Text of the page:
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Primary ideals and localization of prime ideals

Peter

Well-known member
MHB Site Helper
Jun 22, 2012
2,918
I am reading Dummit and Foote Section 15.4 Localization.

Exercise 11 on page 727 reads as follows:

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Let \(\displaystyle R_P \) be the localization of R at the prime P. Prove that if Q is a P-primary idea of R then \(\displaystyle Q = ^c(^e Q) \) with respect to the extension and contraction of Q to \(\displaystyle R_P \).

Show the same result holds if Q is P'-primary for some P' contained in P.

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This exercise obviously uses concepts from Proposition 38, D&F Section 15.4 (see attached) and uses concepts from Section 15.2 - particularly those of primary ideal and P-primary ideal (see attachment).

I am somewhat intimidated by this exercise and have not made any real progress ... I would appreciate it if someone could give me a significant start on the problem ...

My basic understanding of the elements involved in the exercise follows.


Since \(\displaystyle R_P \) be the localization of R at the prime P we have, in the notation of D&F Proposition 38, that P is a prime ideal of R, D = R - P and we have a mapping \(\displaystyle \pi : \ R \to R_P = D^{-1}R \) where \(\displaystyle \pi (r) = r/1 \).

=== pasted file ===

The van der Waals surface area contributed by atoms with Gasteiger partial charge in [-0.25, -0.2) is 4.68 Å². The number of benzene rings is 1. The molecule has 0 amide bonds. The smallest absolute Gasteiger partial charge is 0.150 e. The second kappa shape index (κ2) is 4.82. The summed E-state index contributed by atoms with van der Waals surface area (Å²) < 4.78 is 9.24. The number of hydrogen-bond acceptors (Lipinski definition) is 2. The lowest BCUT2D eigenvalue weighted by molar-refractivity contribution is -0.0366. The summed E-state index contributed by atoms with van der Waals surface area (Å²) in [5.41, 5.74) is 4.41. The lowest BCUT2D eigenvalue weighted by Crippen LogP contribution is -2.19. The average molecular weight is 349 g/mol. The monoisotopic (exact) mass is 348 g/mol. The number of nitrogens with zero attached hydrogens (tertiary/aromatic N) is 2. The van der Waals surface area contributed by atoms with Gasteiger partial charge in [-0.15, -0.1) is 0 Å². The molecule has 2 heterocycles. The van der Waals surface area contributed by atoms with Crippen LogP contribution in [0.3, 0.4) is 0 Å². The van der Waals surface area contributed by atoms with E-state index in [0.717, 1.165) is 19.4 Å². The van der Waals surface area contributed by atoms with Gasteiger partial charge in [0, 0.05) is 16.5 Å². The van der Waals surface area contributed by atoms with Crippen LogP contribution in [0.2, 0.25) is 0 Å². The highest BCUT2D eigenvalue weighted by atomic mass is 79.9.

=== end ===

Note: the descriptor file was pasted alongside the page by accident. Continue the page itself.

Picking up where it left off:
The mapping \(\displaystyle \pi : \ R \to R_P = D^{-1}R \) constitutes the localization.
[? is this correct or is the localization actually the ring \(\displaystyle R_P = D^{-1}R \) ?]

Q is a P-primary ideal which implies that P is a prime ideal such that P = rad Q ( or \(\displaystyle \sqrt Q \) ) (see attachment page 682)

A primary ideal is defined as follows: (see attachment page 681)

Definition. A proper ideal Q in the commutative ring R is called primary if whenever \(\displaystyle ab \in Q \) and \(\displaystyle a \notin Q \) then \(\displaystyle b^n \in Q \) for some positive integer n. Equivalently if \(\displaystyle ab \in Q\) and \(\displaystyle a \notin Q \) then \(\displaystyle b \in \) rad Q.

Further to the above: rad \(\displaystyle Q = \{ a \in R \ | \ a^k \in Q \) for some \(\displaystyle k \ge 1 \} \).

Now the extension of Q to \(\displaystyle R_P = D^{-1}R \) is \(\displaystyle ^eQ = \pi (Q) R_P = \pi (Q)D{-1}R \)

and the contraction of this extension is \(\displaystyle ^c(^eQ) = \pi^{-1}(\pi(Q)R_P \).

I have also uploaded a sketch of my view of the structure of the elements of the exercise ... BUT ...

... as mentioned above, I have made no significant progress on the problem and would appreciate help in making a significant start ... ...

Peter
 
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